At the end of 2016 Egypt received the first of four Type 209 submarines from manufacturer. These German built boats displace 1,300 tons, are 59 meters (183 feet) long, have eight torpedo tubes, and carry 14 torpedoes (or anti-ship missiles) and a crew of 36. Top speed on the surface is 21 kilometers an hour and twice that submerged. That speed difference is because of the tear-drop shape hull, which the 209 was among the first diesel-electric boats to adopt it. The 209s can operate for up to 50 days on internal fuel and supplies. Operating with a snorkel (a periscope like device which allows the diesel engine to be use while submerged) they can operate for 30 days. Operating submerged on battery power they can operate for about 100 hours (moving at 7 kilometers an hour, a third of the cruising speed while using the diesels). Max depth is 500 meters (1,600 feet).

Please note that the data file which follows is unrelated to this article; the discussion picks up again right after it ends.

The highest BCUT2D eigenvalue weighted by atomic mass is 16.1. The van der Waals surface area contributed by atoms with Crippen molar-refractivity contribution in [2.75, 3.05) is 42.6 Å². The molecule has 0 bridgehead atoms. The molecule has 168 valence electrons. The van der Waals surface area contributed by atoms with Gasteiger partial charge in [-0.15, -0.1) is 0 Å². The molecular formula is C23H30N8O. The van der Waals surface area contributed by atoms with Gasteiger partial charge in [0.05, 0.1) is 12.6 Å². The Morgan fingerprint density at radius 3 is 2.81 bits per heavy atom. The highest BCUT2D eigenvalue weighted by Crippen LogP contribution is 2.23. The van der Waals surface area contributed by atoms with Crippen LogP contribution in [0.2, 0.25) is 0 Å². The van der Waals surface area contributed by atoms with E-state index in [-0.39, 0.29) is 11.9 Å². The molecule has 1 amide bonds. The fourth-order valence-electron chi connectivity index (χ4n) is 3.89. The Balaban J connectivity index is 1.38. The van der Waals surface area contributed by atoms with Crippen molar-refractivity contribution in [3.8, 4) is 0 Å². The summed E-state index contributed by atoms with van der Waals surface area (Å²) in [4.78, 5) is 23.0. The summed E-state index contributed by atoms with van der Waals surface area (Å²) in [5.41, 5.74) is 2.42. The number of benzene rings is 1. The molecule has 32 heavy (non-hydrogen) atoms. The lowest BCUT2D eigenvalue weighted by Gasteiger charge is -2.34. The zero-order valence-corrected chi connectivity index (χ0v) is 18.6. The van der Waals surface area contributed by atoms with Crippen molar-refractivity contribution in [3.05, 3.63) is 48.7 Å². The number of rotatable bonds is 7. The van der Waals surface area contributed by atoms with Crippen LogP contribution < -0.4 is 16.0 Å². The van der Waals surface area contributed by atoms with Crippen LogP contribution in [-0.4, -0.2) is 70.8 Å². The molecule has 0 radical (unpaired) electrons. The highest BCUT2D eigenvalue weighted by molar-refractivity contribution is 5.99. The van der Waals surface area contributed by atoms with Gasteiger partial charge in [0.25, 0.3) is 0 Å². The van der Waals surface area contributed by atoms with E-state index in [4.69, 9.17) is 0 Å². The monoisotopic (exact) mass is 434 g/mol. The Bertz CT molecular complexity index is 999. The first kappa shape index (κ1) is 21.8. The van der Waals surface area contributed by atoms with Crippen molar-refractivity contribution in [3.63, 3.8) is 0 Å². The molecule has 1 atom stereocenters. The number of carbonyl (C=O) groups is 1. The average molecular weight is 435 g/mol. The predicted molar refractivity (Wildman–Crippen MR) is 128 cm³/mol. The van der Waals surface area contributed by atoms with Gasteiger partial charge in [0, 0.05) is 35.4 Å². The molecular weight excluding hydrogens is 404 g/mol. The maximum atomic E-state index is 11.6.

These are world class subs that first appeared in the early 1970s and are still in production. Only two of the 61 put into service have been retired because these boats proved quite durable and amenable to refurbishment and upgrades. Currently Type 209s cost $500-600 million each, depending on how you equip them.
These 209s replace four Chinese Type 033s acquired in the mid-1980s and were refurbished and upgraded by the United States in the late 1990s. Neighbor Israel has six Dolphin class subs, which replaced older German Type 206s by 2002. These are much upgraded Type 209s. The first one entered service in 1999 and the fifth one in 2016. The sixth one is under construction. The first three were 1,600 ton boats, the second three were 2,100 ton subs that were more advanced than the Type 2012.